We hope you enjoy this small glimpse of the village
The buildings you see were moved to the site of the museum. Many are filled with period accurate items, furnishings and information about the history of the building.
Thomas Cunningham Home, 1826
Once situated on a bluff overlooking the Wabash, the Cunningham log cabin was built by a flatboatman on the river trade to New Orleans. It has been argued that the term "hoosier" might have originated with the Indiana flatboatmen, who were designated as "hushers" for their ability to "whomp the tar" out of most other boatmen in fights, a frequent pastime.
Round Barn, 1918
Just over 40 feet in Diameter, this round barn was moved from near Alvin, Illinois, 24 miles to current location, in 1987. It was cut into two pieces to move. Now a rarity, round barns were once both popular, and seen as an advanced design, after the magnificent and highly advanced though practical shaker barn designs.
David Wittenmeyer Home, 1844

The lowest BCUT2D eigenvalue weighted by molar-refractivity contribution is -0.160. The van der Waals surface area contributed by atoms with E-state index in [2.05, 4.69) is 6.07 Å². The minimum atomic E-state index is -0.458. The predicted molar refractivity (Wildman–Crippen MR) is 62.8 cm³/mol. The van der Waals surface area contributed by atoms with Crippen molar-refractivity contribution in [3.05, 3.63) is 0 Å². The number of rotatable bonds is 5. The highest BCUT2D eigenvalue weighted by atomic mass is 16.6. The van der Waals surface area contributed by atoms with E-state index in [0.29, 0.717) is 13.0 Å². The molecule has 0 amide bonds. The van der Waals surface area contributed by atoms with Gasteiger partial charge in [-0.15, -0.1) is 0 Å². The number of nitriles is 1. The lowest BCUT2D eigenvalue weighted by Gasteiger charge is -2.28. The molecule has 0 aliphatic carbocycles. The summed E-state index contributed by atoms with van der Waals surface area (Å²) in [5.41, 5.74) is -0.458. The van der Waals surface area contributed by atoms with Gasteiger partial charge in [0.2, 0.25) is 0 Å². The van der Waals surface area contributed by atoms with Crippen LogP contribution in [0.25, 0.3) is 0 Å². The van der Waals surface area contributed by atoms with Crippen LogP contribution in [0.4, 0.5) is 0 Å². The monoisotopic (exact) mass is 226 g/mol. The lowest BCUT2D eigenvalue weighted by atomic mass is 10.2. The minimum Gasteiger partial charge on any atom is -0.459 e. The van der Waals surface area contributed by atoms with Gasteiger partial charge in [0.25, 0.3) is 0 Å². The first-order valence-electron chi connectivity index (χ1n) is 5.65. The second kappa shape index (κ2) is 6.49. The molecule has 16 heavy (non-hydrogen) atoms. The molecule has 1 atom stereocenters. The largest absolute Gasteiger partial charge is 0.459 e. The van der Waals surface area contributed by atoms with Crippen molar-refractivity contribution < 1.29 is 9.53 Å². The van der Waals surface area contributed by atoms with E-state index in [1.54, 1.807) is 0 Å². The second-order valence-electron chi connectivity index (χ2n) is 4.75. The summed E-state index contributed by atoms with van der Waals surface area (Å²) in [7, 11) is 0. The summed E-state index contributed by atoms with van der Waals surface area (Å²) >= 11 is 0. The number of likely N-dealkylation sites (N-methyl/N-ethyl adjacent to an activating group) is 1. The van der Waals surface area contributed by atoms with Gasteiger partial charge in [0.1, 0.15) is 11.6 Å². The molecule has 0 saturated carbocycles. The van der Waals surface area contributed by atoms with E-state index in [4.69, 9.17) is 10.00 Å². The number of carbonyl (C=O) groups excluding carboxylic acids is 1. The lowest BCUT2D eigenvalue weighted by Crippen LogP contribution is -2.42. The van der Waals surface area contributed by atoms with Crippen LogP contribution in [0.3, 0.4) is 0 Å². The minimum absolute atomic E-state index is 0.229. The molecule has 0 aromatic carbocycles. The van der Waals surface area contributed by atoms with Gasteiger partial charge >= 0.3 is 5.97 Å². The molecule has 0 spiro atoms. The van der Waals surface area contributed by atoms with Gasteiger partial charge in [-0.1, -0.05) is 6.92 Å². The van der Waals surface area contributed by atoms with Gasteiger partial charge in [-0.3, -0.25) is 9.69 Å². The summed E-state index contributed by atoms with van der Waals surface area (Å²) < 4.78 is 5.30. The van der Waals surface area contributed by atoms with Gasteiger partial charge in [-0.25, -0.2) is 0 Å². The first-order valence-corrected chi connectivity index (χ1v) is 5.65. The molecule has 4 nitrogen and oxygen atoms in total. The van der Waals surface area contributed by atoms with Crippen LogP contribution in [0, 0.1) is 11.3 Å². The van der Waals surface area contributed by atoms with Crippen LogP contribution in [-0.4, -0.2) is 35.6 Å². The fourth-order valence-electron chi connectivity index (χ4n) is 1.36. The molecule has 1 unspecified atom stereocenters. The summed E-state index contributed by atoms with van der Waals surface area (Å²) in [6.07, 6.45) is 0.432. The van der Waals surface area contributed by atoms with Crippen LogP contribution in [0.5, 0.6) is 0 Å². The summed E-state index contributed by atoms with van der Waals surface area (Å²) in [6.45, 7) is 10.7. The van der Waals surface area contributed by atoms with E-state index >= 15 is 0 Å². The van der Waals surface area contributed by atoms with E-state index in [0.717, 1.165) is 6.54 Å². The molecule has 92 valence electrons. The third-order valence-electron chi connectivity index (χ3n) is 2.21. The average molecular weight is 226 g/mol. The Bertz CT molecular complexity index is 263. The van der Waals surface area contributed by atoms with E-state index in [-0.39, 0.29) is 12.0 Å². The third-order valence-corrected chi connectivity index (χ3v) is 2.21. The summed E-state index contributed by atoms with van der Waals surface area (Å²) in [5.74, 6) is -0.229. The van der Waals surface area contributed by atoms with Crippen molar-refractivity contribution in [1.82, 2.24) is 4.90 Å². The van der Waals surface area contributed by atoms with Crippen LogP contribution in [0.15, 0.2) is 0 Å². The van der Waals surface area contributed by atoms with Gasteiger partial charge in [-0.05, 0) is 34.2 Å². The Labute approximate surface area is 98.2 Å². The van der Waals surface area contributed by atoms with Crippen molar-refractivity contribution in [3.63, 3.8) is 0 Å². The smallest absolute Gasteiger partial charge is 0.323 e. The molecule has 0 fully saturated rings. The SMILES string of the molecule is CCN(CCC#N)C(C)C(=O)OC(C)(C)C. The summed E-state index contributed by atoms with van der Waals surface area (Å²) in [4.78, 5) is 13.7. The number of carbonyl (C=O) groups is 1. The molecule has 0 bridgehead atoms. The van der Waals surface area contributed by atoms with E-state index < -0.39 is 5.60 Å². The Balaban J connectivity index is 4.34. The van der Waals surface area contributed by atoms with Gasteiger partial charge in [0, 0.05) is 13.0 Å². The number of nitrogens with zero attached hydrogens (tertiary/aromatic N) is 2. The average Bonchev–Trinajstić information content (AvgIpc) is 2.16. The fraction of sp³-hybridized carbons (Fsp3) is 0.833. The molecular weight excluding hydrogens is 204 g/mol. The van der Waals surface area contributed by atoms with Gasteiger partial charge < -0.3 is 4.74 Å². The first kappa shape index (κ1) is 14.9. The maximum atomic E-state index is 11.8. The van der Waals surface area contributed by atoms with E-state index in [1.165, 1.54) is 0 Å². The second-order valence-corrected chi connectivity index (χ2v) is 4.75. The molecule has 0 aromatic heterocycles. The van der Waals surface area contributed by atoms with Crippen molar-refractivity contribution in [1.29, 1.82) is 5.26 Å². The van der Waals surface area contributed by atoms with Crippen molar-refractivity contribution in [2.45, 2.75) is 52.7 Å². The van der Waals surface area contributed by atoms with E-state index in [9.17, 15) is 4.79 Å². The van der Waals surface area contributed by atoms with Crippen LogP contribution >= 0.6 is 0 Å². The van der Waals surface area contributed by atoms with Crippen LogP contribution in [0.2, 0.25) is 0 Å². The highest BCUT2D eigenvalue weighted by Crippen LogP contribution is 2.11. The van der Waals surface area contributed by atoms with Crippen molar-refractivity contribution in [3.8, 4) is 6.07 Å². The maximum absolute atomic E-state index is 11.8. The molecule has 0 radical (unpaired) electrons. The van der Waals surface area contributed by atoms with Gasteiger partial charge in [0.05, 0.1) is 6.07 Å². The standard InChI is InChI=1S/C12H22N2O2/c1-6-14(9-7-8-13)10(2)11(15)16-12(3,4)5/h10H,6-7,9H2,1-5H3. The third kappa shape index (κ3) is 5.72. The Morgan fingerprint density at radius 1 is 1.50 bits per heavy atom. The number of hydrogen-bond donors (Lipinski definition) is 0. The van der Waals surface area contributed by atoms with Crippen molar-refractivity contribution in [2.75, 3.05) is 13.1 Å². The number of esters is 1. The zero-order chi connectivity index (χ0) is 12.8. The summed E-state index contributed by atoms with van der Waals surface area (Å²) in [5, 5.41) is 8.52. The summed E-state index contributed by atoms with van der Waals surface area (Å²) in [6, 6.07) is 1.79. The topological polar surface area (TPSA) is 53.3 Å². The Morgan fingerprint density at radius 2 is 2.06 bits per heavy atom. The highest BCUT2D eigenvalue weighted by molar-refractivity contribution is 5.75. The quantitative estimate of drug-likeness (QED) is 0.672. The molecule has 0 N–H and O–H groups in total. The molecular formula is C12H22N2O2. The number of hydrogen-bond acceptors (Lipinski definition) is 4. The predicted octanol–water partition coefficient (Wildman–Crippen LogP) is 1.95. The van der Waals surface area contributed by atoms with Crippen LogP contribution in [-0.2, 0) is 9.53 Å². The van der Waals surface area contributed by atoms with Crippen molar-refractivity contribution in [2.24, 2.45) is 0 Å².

Lower Coal Branch School, 1890
Moved in 1987. The "blab" schools derived their name from the fact that several grade level classes were conducted under one school "marm," or teacher. Little girls' pig tails in inkwells, and disassembling the desks (which were fasted together) and reassembling them facing the opposite directions were favored past times.
Wabash and Erie Canal Warehouse, 1850
One of the last remaining original warehouses of the Wabash and Erie Canal. The last season for canal use was 1876 to Perrysville. Once sat off the Wabash River, and still contains hand-operated crane, original scale and rare farm implements.